To make a fire on top of deep snow isn’t at all difficult as you would imagine. These tips and tricks will teach you how!
Tips and Tricks to Make Fire on Top of Deep Snow
You Will Need:
- A fire starter
- Tinder/kindling/firewood (all of which can be found out there)
- Cooking pot
First, this warning!
It’s important to remember that staying too long in the freezing cold can be very dangerous. In such a situation, we suggest that you get to a safe and warm place as soon as possible.
Do not try to do this if you do not have the experience or the proper equipment and clothing. You may also want to read up on our article on how to build a snow shelter, just in case.
Now, let’s get started!
1. Prepare the Ground
Flatten the ground a little bit. If you don’t, the platform will move one way or another because of the fluffy snow. Stamp it down to get the air out, and this will make the surface as even and level as possible.
- Snowshoes 30 in designed for users and gear up to 250lb (113kg);25 in designed for users and gear up to 200lb (90kg);21 in designed for users and gear up to 150lb (68kg).
- Double ratcheting binding padded with foam is comfortable and easily adjusts to most any footwear. Resistant flexible up to (-)40F.
- Heel lift system is excellent for uphill. Manganese steel crampons is durable and fit all terrains for "Great Traction".
2. Gather Firewood and Kindling
Get some wood for kindling as well as to create a platform. Make sure to include twigs and branches as they make good firewood for building a good fire. A few rocks for the platform is also a good idea.
Knowing a few fire-starting methods is extremely helpful in such situations.
3. Make a Tripod for Campfire Cooking
Look for a stick with a Y-branch. Cut it a little shorter than the legs of the tripod. We will use the branch upside down, so the Y will act as a hook to hang on top of the tripod.
Cut a notch on the other end. This will be our pot hanger.
Use three long sticks for the tripod, then tie them together at the top.
4. Start Making a Fire
This is how to make a fire with sticks, branches, and wood you’ve gathered. Note the position of the tinder over the firewood.
The firewood piled side by side is actually our platform. You can place your tinder at the center of the platform.
Light up your firestarter with the tinder and keep adding a few more as the tinder starts to catch fire.
Gently stack some dried branches over the burning tinder, making sure not to put weight over it. Continue adding firewood to build the fire.
Do not pack it too tightly or you will block oxygen that helps keep the fire burning. As soon as you get a great fire going, you can prop your makeshift tripod to start heating up some water or food.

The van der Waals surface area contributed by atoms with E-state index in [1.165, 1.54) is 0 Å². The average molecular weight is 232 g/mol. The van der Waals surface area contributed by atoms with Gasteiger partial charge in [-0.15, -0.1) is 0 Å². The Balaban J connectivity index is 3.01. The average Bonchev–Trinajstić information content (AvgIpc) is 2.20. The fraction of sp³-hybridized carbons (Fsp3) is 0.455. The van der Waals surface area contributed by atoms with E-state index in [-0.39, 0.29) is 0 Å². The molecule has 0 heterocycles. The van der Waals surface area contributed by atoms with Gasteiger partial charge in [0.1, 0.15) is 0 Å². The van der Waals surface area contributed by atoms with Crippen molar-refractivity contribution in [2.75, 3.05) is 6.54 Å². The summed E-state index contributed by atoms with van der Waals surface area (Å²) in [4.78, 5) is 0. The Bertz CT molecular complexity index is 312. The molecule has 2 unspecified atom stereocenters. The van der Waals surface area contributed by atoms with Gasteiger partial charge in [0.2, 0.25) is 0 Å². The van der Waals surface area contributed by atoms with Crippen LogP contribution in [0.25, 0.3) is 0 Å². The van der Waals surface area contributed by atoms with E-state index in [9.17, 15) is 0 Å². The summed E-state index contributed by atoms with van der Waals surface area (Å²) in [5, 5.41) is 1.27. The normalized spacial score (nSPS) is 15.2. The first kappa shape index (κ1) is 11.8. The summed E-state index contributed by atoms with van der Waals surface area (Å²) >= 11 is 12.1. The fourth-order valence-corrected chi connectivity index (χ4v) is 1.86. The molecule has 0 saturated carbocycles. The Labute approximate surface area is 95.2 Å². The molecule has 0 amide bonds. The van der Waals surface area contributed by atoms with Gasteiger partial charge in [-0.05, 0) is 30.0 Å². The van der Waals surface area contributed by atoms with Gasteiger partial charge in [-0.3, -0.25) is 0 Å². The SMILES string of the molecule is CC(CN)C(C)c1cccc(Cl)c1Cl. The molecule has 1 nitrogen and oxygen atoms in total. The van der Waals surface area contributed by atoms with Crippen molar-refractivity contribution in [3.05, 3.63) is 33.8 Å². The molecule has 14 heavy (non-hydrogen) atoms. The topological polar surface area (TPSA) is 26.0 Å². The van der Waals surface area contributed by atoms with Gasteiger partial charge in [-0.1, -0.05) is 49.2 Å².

5. Now, Let’s Get Cooking
For this demo, we’ll be preparing coffee so we are going to boil some water. Make several snowballs, seeing to it that the snow is compacted thoroughly to reduce the air and increase the water content.
Remember, snow is 90% air and only 10% water.
Put the balls into the pot then wait for it to boil.
When the water boils, remove the pot from the fire. This way the pot hanger prevents from getting burned.
Add coffee and sugar and mix well.
Put the pot back over the fire to warm the coffee.
6. Enjoy Your Hot Cup of Coffee!
Pour the hot coffee into your cup and enjoy.
- The deep grill plate is perfect tool for cooking vegetables, meats or smaller items
- The deep grill plate is compatible with our barbecues; one will fit on our medium fire place and the large fire place will fit two
- Made in Japan
Here is the video tutorial from Bushcraft Bartons on how to make fire in the snow:
When you’re out in the woods and get caught in a snowstorm, knowing how to make a fire for survival is everything. Along with warmth, fire provides warm food and even hot coffee.
Hot coffee to comfort you in the freezing snow ensures the survival of your spirit, right? This is why the ability to make fire wherever you are with whatever is available is an essential survival skill.
Never get caught in the snow without this essential survival and camping skill!
Have you ever tried to make a fire or a campfire in the snow before? Tell us how you went about with it in the comments section below!
- How to Start a Fire with Char Cloth | Survival Basics
- Practical (Yet Delicious) Winter Campfire Cooking Ideas For Outdoor Cooking
- How To Make Civil War Fire Cakes | Survival Food Tutorial
Editor’s Note: This post was originally published on January 14, 2018, and has been updated for quality and relevancy.
Last update on 2019-12-05 / Affiliate links / Images from Amazon Product Advertising API